Integrated SequencePhysics Chemistry Organic Biology

WikiPremed Resources

Module 1 in the Syllabus
Curriculum

Kinematics Cards
Chapter from the Wisebridge Learning System for Physics

Kinematics Concepts
PDF document presenting the central concepts of kinematics.

Kinematics Practice Items
Problem set for Kinematics in PDF format

Answer Key
Answers and explanations for practice items

Triangles and Trig
Review sheet for the important right triangles

Kinematics Images
Image gallery for study with links to larger teaching JPEGs for classroom presentation

Question Drill for Kinematics
Conceptual Vocabulary Self-Test

Basic Terms Crossword Puzzle

Basic Puzzle Solution

Videos

Overview of Kinematics
Kinematics gives you the tools you need to describe motion. You don't address the causes of motion in Kinematics. The causes of motion are the domain of Dynamics in which Newton's Laws are introduced. Kinematics uses mathematics to describe motion using the concepts of space and time.

Kinematics on the MCAT
For the MCAT, Kinematics is an important topic, both in itself and as a primary underpinning of Physics. Kinematics is one of the main areas from which the MCAT writers draw 'plug and chug' problems for the exam. Although there are only a few quantitative problems on a typical MCAT, one or two of them are frequently kinematics problems. In addition to practicing quantitative problems, you should encourage yourself in kinematics to imagine the model mechanical system, simple bodies moving in free space. Practice visualizing motion while conceptualizing displacement, velocity, and acceleration. Concentrate on building a mental space for mechanics as an imaginative skill, a capability that will help you throughout physics.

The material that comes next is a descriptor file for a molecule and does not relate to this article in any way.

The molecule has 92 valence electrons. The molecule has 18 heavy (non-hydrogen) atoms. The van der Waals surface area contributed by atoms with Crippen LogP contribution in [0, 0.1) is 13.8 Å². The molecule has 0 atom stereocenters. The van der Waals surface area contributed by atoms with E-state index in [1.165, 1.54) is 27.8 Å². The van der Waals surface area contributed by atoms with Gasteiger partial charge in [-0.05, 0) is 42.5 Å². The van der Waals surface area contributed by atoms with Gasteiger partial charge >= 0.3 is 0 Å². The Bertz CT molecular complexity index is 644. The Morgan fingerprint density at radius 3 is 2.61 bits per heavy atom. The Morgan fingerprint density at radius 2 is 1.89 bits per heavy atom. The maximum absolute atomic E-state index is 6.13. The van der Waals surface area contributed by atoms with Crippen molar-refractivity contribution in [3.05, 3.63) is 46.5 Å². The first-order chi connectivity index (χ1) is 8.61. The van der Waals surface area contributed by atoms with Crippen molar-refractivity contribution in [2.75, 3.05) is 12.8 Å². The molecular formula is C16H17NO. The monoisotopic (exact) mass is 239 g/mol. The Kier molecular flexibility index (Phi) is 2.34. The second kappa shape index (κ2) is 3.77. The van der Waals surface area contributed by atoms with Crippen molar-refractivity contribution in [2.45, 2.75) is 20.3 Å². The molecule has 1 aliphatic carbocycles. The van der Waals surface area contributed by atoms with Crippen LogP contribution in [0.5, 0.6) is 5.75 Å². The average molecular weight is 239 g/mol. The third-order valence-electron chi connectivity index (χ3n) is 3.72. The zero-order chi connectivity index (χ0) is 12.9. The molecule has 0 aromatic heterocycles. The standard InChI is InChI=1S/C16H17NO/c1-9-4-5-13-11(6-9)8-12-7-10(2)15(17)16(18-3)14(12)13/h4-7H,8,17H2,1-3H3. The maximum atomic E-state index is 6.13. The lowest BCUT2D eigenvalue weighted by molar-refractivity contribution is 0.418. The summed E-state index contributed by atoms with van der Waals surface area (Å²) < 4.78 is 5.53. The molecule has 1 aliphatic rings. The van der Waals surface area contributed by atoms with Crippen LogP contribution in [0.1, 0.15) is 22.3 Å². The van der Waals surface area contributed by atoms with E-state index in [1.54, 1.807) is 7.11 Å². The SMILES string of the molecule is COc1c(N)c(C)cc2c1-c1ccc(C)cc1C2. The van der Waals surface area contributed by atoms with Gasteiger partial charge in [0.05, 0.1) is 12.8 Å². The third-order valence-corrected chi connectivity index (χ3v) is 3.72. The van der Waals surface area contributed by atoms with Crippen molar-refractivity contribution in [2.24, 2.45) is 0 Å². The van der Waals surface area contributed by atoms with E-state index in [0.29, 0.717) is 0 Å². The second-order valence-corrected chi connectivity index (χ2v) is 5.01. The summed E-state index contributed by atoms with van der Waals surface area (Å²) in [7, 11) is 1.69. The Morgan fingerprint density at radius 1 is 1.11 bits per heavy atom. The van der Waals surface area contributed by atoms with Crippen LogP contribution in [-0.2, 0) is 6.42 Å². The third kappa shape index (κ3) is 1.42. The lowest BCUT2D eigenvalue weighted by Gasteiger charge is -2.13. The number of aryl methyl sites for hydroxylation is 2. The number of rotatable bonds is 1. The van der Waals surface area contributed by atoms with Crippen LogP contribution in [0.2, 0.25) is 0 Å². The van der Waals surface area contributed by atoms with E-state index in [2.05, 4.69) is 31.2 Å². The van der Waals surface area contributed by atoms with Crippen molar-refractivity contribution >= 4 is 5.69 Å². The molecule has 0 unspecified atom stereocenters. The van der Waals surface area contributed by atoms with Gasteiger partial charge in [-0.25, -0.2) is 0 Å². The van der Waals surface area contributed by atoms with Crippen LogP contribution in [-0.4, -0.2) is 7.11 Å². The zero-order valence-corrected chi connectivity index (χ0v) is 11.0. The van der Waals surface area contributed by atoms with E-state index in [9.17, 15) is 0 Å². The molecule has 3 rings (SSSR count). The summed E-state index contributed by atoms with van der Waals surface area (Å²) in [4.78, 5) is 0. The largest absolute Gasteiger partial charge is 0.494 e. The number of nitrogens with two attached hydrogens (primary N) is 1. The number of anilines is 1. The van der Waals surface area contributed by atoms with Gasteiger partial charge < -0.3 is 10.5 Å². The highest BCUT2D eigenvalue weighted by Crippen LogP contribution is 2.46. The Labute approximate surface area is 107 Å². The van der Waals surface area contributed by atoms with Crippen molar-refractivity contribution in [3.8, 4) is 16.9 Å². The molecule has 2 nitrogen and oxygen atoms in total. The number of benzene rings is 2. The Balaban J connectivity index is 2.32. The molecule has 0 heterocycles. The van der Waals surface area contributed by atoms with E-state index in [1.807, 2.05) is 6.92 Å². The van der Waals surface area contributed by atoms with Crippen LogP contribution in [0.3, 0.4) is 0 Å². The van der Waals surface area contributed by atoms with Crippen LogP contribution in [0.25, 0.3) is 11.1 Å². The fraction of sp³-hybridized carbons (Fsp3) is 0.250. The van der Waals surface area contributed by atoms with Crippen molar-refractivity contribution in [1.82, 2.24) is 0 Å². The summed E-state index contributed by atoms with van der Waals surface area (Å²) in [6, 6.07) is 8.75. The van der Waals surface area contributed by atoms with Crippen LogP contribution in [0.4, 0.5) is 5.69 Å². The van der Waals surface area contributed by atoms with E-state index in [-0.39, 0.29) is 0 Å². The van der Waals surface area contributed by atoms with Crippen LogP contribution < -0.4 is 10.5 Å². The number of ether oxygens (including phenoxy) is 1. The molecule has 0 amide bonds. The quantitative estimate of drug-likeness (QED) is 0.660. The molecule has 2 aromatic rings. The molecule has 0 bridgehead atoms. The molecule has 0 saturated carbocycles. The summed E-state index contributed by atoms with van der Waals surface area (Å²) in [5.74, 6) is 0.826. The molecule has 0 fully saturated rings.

Conceptual Vocabulary
KinematicsKinematics is a branch of mechanics which provides the basic tools for describing the motion of objects.
AccelerationAcceleration is defined as the rate of change of the velocity.
VelocityVelocity is defined as the rate of change of the position.
MotionMotion means a continuous change in the position of a body relative to a reference point.
SpeedSpeed is the magnitude of the velocity.
DistanceDistance is a numerical description of how far apart objects are at any given moment in time.
DisplacementDisplacement is the vector that specifies the position of a point or a particle in reference to an origin or to a previous position.
ScalarA scalar is a simple physical quantity that does not depend on direction, and is therefore not changed by coordinate system rotations.
VectorA vector is a physical quantity characterized by both magnitude and direction.
Uniform circular motionUniform circular motion describes motion in which an object moves with constant speed along a circular path.
Free-fallFree fall is motion with no acceleration other than that provided by gravity.
Frame of referenceA frame of reference is a particular perspective from which the universe is observed, providing a set of axes from which an observer can measure the position and motion of all points in a system.
TrajectoryA trajectory is the path a moving object follows through space.
Position vectorA position vector represents the location of an object in space in relation to an arbitrary inertial frame of reference.
International System of UnitsThe International System of Units (abbreviated SI) is the world's most widely used system of units.
Standard gravityStandard gravity is the nominal acceleration due to gravity at the Earth's surface at sea level.
Translational kinematicsTranslational kinematics or linear kinematics is the science in classical mechanics of describing the motion of a point particle.
BallisticsBallistics is the science of mechanics that deals with the motion, behavior, and effects of projectiles.
JerkJerk, jolt, surge or lurch, is defined as the rate of change of the acceleration.
SnapSnap or jounce is the fourth derivative of the displacement vector with respect to time, with the first, second, and third derivatives being velocity, acceleration, and jerk, respectively.



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